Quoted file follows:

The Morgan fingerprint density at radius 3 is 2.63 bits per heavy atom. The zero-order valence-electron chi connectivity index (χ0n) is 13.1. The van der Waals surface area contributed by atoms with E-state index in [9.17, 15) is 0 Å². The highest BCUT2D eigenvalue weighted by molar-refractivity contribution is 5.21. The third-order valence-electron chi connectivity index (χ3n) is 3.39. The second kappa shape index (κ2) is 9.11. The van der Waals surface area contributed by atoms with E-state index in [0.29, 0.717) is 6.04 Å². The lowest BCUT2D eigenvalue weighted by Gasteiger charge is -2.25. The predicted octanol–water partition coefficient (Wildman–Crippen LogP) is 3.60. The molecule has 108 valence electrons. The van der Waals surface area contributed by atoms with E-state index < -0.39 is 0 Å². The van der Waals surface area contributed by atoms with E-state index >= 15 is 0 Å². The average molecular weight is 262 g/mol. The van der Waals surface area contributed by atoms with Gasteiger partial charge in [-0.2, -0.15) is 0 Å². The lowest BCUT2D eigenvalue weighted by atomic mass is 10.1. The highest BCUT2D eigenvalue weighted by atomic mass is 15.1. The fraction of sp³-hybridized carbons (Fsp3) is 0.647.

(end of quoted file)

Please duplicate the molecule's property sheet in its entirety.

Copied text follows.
The Morgan fingerprint density at radius 3 is 2.63 bits per heavy atom. The zero-order valence-electron chi connectivity index (χ0n) is 13.1. The van der Waals surface area contributed by atoms with E-state index in [9.17, 15) is 0 Å². The highest BCUT2D eigenvalue weighted by molar-refractivity contribution is 5.21. The third-order valence-electron chi connectivity index (χ3n) is 3.39. The second kappa shape index (κ2) is 9.11. The van der Waals surface area contributed by atoms with E-state index in [0.29, 0.717) is 6.04 Å². The lowest BCUT2D eigenvalue weighted by Gasteiger charge is -2.25. The predicted octanol–water partition coefficient (Wildman–Crippen LogP) is 3.60. The molecule has 108 valence electrons. The van der Waals surface area contributed by atoms with E-state index < -0.39 is 0 Å². The van der Waals surface area contributed by atoms with E-state index >= 15 is 0 Å². The average molecular weight is 262 g/mol. The van der Waals surface area contributed by atoms with Gasteiger partial charge in [-0.2, -0.15) is 0 Å². The lowest BCUT2D eigenvalue weighted by atomic mass is 10.1. The highest BCUT2D eigenvalue weighted by atomic mass is 15.1. The fraction of sp³-hybridized carbons (Fsp3) is 0.647.